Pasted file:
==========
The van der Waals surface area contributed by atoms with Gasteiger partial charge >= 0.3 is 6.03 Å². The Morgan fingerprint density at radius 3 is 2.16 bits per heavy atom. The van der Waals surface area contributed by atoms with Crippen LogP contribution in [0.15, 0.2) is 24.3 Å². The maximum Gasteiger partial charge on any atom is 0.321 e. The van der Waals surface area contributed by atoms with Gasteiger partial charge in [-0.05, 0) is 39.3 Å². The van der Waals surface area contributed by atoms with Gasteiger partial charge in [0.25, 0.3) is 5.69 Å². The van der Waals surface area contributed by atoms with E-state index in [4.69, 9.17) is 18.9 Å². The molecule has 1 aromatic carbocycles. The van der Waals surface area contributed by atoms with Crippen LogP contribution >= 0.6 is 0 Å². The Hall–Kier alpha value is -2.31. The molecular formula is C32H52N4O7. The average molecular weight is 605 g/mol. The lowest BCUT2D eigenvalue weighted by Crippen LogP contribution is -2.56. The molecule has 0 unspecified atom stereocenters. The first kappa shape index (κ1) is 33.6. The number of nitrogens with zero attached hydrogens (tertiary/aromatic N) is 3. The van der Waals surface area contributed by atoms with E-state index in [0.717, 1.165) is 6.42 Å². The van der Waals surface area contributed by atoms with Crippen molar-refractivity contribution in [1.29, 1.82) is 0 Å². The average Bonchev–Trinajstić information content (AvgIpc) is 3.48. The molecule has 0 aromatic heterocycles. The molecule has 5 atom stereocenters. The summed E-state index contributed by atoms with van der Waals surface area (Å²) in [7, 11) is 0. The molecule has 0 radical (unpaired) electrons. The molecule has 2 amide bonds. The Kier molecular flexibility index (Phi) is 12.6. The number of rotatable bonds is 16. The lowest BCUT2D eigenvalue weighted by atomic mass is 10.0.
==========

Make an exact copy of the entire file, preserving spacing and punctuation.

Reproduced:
The van der Waals surface area contributed by atoms with Gasteiger partial charge >= 0.3 is 6.03 Å². The Morgan fingerprint density at radius 3 is 2.16 bits per heavy atom. The van der Waals surface area contributed by atoms with Crippen LogP contribution in [0.15, 0.2) is 24.3 Å². The maximum Gasteiger partial charge on any atom is 0.321 e. The van der Waals surface area contributed by atoms with Gasteiger partial charge in [-0.05, 0) is 39.3 Å². The van der Waals surface area contributed by atoms with Gasteiger partial charge in [0.25, 0.3) is 5.69 Å². The van der Waals surface area contributed by atoms with E-state index in [4.69, 9.17) is 18.9 Å². The molecule has 1 aromatic carbocycles. The van der Waals surface area contributed by atoms with Crippen LogP contribution >= 0.6 is 0 Å². The Hall–Kier alpha value is -2.31. The molecular formula is C32H52N4O7. The average molecular weight is 605 g/mol. The lowest BCUT2D eigenvalue weighted by Crippen LogP contribution is -2.56. The molecule has 0 unspecified atom stereocenters. The first kappa shape index (κ1) is 33.6. The number of nitrogens with zero attached hydrogens (tertiary/aromatic N) is 3. The van der Waals surface area contributed by atoms with E-state index in [0.717, 1.165) is 6.42 Å². The van der Waals surface area contributed by atoms with Crippen molar-refractivity contribution in [1.29, 1.82) is 0 Å². The average Bonchev–Trinajstić information content (AvgIpc) is 3.48. The molecule has 0 aromatic heterocycles. The molecule has 5 atom stereocenters. The summed E-state index contributed by atoms with van der Waals surface area (Å²) in [7, 11) is 0. The molecule has 0 radical (unpaired) electrons. The molecule has 2 amide bonds. The Kier molecular flexibility index (Phi) is 12.6. The number of rotatable bonds is 16. The lowest BCUT2D eigenvalue weighted by atomic mass is 10.0.